By contrast, the FDCA new drug approval process includes no reference to impurities at all. Instead, impurities are a category created by the agency, relating to the statutory requirement that new drug applicants list the “components” of the proposed drug. 21 U.S.C. § 355(b)(1). FDA guidance documents define an “impurity” as “[a]ny component” of the drug that is neither the active ingredient nor an “excipient.” Excipients are “inactive ingredients that are routinely and purposefully added ․ to enhance the performance of the active ingredient.” Glaxo Grp. Ltd. v. Apotex, Inc., 376 F.3d 1339, 1347 (Fed. Cir. 2004). Unlike active ingredients and excipients, impurities are not deliberately added to the drug but may “arise during the synthesis, purification, and storage of a new drug substance,” when, for instance, chemicals in the drug react or degrade.
Impurities are reviewed only to assess whether the manufacturing process is “inadequate to preserve” the drug's “identity, strength, quality, and purity.” 21 U.S.C. § 355(d). The FDA focuses on whether the impurity undermines the safety or efficacy of the drug but does not otherwise directly study the pharmacological effects of an impurity. The agency may tolerate low levels of impurities when approving a drug. But the limited review does not sanction or approve the impurities, some which may be benign or even beneficial and others which may in fact be toxic or carcinogenic. See Sandoz Inc. v. Becerra, 2022 WL 2904262, at *6 (D.D.C. July 22, 2022); Draft Guidance for Industry on Genotoxic and Carcinogenic Impurities in Drug Substances and Products: Recommended Approaches; Availability, 73 Fed. Reg. 76,361, 76,362 (Dec. 16, 2008) (draft guidance designed to provide “approaches for handling impurities with known genotoxic or carcinogenic potential,” including “reduction of the impurity level to an acceptable threshold”).
In approving a new drug, the FDA does not specify the precise amount of a given impurity that the drug must contain, only a ceiling. This makes sense because, as was the case for Arava, impurities often arise unintentionally in manufacture and storage, and the quantity of a given impurity may vary “from batch to batch” or “at different times over the shelf life” of the drug. If the impurity could be eliminated altogether from the manufacturing process, so much the better. Whatever the variable quantity of an impurity, the FDA insists only that it does not reach a level that undermines the safety or efficacy of the drug. The statute and regulatory scheme make clear that ingredients identified as impurities are not rigorously studied for their “direct effect” in the treatment and cure of disease. Rather, the FDA ensures that any impurities arising from the drug's production and manufacture do not indirectly compromise the overall safety and efficacy of the drug and its active ingredient.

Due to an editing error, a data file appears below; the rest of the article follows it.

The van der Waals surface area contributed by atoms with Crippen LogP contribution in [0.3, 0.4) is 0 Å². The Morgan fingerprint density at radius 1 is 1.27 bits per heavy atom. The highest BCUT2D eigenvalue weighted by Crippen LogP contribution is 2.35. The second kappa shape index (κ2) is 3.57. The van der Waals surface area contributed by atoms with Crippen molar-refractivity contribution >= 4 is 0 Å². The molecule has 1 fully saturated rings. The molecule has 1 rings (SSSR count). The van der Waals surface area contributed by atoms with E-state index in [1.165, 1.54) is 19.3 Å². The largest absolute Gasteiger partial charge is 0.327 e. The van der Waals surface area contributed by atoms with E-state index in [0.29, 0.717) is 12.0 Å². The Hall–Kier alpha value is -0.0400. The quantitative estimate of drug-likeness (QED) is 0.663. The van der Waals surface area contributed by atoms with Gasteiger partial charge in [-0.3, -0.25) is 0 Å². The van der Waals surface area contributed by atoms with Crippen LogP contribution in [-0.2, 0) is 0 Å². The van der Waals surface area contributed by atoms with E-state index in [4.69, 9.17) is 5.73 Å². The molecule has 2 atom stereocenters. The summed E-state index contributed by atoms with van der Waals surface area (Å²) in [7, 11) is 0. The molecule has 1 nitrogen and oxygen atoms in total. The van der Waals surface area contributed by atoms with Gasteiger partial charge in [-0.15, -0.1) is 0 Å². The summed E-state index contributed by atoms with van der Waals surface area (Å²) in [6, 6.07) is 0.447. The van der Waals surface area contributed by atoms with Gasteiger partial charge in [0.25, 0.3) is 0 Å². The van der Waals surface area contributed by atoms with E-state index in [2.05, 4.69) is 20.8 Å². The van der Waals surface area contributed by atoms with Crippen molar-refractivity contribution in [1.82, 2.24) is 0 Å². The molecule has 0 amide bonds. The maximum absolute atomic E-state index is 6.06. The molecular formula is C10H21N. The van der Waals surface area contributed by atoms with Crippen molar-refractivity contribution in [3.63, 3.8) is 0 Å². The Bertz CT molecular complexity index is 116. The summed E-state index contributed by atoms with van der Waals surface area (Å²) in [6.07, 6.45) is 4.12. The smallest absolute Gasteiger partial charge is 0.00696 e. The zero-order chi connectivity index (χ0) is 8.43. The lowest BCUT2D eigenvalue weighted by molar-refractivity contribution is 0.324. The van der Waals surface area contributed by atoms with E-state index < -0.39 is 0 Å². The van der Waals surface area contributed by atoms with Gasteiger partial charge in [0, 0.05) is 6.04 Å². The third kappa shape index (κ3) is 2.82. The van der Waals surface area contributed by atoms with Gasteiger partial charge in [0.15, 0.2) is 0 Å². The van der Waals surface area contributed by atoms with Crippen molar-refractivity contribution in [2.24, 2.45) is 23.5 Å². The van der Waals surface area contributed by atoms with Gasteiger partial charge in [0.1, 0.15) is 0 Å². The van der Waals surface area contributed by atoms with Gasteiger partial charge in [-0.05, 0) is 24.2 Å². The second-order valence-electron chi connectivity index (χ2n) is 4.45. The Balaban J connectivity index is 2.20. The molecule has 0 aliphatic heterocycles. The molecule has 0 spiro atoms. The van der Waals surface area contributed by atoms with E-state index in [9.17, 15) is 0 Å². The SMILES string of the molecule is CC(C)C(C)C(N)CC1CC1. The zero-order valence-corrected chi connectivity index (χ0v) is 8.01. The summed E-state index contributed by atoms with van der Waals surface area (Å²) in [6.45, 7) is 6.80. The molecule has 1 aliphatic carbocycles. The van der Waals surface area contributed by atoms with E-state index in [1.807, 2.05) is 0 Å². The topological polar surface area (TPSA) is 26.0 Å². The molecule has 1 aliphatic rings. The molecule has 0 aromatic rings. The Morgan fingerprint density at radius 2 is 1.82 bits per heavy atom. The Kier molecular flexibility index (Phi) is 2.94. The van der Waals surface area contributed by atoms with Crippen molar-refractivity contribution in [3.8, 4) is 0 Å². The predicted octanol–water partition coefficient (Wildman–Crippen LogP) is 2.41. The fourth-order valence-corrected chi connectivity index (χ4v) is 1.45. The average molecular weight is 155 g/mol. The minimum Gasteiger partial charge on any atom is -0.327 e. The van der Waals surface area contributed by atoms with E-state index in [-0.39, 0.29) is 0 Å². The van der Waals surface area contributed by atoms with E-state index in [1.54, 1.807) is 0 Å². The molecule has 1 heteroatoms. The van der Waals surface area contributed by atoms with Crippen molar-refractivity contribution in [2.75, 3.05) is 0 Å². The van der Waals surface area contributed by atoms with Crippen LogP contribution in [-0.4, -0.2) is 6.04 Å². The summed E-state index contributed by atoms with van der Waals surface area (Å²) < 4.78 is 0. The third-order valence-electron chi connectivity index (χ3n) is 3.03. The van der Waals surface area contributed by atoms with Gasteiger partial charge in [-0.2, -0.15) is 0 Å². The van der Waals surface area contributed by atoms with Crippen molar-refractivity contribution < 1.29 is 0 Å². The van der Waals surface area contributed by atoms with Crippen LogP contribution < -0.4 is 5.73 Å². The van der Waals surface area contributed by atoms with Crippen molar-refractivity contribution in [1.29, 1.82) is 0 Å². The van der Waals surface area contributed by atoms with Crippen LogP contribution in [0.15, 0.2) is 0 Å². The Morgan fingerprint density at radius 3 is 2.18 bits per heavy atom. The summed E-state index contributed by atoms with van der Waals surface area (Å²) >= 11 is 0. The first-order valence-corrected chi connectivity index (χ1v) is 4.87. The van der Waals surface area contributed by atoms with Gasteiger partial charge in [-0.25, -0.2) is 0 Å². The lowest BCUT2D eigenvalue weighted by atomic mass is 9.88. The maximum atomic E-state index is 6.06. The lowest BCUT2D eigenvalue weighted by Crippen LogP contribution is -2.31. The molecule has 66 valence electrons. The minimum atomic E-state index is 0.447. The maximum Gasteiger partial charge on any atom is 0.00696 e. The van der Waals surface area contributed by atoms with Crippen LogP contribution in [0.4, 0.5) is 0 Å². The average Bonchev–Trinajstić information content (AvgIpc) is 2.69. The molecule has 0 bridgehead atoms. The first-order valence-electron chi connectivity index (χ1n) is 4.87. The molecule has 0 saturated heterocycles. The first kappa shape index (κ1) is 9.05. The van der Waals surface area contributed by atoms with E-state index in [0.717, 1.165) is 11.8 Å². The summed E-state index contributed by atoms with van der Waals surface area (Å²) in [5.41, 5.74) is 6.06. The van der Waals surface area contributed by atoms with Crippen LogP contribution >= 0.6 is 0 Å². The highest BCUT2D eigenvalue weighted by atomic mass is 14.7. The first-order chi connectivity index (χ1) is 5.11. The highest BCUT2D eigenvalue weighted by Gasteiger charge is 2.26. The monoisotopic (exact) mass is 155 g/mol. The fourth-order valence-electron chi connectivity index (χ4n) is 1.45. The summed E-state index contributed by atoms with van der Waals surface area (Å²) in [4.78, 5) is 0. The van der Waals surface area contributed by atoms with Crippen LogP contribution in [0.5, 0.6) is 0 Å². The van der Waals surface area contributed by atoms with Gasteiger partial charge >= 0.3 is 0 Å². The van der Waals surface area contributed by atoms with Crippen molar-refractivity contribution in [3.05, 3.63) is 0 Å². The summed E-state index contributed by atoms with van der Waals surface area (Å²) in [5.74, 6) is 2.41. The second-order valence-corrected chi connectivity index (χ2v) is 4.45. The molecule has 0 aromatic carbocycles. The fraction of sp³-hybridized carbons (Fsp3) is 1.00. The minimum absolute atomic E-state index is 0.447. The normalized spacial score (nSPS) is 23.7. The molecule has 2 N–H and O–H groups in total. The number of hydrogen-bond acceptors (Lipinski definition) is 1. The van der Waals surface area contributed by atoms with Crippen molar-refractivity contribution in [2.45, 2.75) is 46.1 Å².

The FDA's identification of a permissible upper level of an impurity in no way suggests the impurity “has been approved” within the plain meaning of the FDCA. Therefore, we conclude that when the FDA recognized teriflunomide as an impurity in Arava, it did not approve that ingredient. The FDA properly granted new chemical entity exclusivity to Aubagio, which utilized teriflunomide as an “active ingredient” in a new drug.
This conclusion is reinforced by the “language and design of the statute as a whole.” K Mart Corp. v. Cartier, Inc., 486 U.S. 281, 291, 108 S.Ct. 1811, 100 L.Ed.2d 313 (1988). To begin with, active ingredients are also central to the FDCA's approval process for generic drugs. An ANDA may be submitted only when the “active ingredient” of the proposed generic drug “is the same as that of the listed drug.” 21 U.S.C. § 355(j)(2)(A)(ii). Generic drugs also must be identical to the listed drug in other ways—for instance, by having the same dosage and identical labeling. See id. §§ 355(j)(2)(A)(iii), (v). Yet there is no requirement that a generic drug contain the same impurities as the listed drug.